RSN Fundraising Banner
FB Share
Email This Page
add comment

writing for godot

Keep Your Enemies Closer

Written by Jaron Pearlman   
Tuesday, 05 August 2014 09:28
You know that old adage “Those who don’t learn history are doomed to repeat it”? It’s amazing how little time it takes for that to come true.

It’s almost as if the ostentatious, vibrant, and polarizing consumer/entertainment culture here in the West is actually MEANT to stunt our collective memory. If that is true then it does an incredible job.

But some media has its own insight to share, if interpreted properly.

Take the horror classic (and remake) ‘The Thing’ from John Carpenter. The premise is that an alien can shape shift, literally becoming friends, family, and those you trust in appearance. The real horror of ‘The Thing’ is that the monster isn’t lurking in the shadows or biding time to take its next victim; rather it is literally among its prey manipulating them.

That being said, at this point everyone has heard the name ISIS in the media and amongst their friends. It’s becoming the new buzzword like ‘Al-Qaeda’ was in the early 2000s, or even ‘Communists’ back during the Cold War Era. The deeply skewed and rewritten narrative coming from American media not only doesn’t address the real threat of ISIS, it also insults everyone’s intelligence with its web of contradictions.

Let’s break it down:

The Islamic State in Iraq & Syria (ISIS) supposedly seeks to claim northern Iraq and Syria in the name of a new Islamic State founded on Sharia Law. The faction is synonymous with ISIL which also sets hopes for an Islamic domination of the Levant (essentially the entire Fertile Crescent including Lebanon, Israel, Syria, Palestine, Southern Turkey, and Jordan). Predecessor/related groups to ISIS include Al-Qaeda and various councils of Mujahedeen Jihadists.

These groups are primarily very devout Sunnis, who oppose other religious groups, including Shia Muslims. This is no different than a feud like the Protestant/Catholic upheavals in Ireland (or the incredibly destructive European Wars circa 1524-1648). These conflicts do not represent the majority of either Sunnis or Shiites, and are certainly goaded on by political interests from both sides. Sectarian, religious violence has been a cover for geopolitical manipulation for a long time, and with many different faiths.

But all this you could hear on any pandering MSM channel. The true nature of what is going on is far more convoluted than anything conveyed on our ‘comprehensive’ 24-hour propaganda networks like CNN, FOX, or MSNBC.

To begin, lets revisit the most recent major reformation of the West Asian/Middle Eastern world.

Prior to World War One, Turkey, the Balkans, some of Central Asia, much of North Africa, and the Middle East were part of the Ottoman Empire; a very old and powerful group of nations based off of Muslim hegemony. The Ottoman allied themselves with the Central Powers (Germany, Bulgaria, and Austria-Hungary) in the First World War, and when it ended the Ottoman was dissolved.

This left a huge portion of land with no political direction, which was to be rearranged at the discretion of the Allies and League of Nations. Keep in mind that in both World Wars, Russia and the west were Allied. What ensued was many new leaders, being placed in many new nations, for many reasons that were bound to create conflict in the future (events which include the 1917 Balfour Declaration leading to the creation of Israel after WW2).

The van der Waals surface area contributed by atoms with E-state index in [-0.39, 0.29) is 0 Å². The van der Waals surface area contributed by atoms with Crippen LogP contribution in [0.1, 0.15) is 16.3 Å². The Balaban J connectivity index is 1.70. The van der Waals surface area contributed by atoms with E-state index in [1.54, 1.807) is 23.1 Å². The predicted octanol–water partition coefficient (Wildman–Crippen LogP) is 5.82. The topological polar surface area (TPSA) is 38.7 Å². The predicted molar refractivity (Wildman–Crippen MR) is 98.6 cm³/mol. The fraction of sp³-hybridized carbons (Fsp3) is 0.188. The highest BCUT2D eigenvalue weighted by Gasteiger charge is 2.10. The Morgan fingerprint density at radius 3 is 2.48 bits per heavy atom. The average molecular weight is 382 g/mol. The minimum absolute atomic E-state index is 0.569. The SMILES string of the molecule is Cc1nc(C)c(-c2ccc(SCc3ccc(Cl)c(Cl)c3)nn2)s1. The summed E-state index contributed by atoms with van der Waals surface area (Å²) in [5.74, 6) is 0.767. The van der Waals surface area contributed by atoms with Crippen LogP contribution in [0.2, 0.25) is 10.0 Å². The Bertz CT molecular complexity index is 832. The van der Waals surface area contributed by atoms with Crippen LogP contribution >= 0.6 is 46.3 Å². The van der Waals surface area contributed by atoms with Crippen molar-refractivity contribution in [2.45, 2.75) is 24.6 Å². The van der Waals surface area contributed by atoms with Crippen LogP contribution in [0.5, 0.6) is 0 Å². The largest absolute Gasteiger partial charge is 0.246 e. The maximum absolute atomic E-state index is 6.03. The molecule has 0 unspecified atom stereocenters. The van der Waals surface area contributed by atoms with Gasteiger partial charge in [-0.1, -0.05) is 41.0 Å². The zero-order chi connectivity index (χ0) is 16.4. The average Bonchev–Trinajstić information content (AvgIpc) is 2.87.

The League of Nations (predecessor to the United Nations) was an experiment that had never really been tried before. A global council of nations was poised to rebuild a massive section of the world, but the varying powers attending had their own agendas. Both eastern heavy hitters like Russia/India, and western ones like the UK and their close friends in Washington DC wished to keep their own economic holds on various regions; creating countries that either favored the west economically (like Saudi Arabia/pre 1958 Iraq/pre 1979 Iran), or the east (Ukraine, Libya, modern Syria). Granted, these alliances changed over time, but the Middle East/Central Asian territories are essentially always being pulled to favor one side or the other.

On top of all this, the obvious indigenous nationalism is to be expected. Arabs, Muslims, and indigenous Middle Easterners of any creed that see this manipulation for what it is (and many do) often react with staunch nationalism and conservatism; seeking to stamp out the unwanted influence of either east or west (economic, military, political, and cultural). This creates a hotbed of potential incitements, and a lot of very shady alliances with ulterior motives.

Now that the historical framework is there, here is the application to economics. Though the USA was never part of the League of Nations (it is part of the UN), it has always shared very close business ties to Western Europe. Even the US banking system post 1913 is modeled off of Western European central banking. Naturally this means several things:

1.) The west shares many of the same multinational interests such as petroleum companies, pharmaceutical companies, investment banks, food or R&D companies, and etcetera.

The east has its own set of cross-national companies, and some nations like Russia are incredibly self-sufficient.

2.) Because of the prominent nature of these multinationals, they are able to influence national politics, culture, and economies at a disturbingly accurate level. This even includes the public education systems that often receive both corporate funding and (biased) curriculums that are drafted by corporations.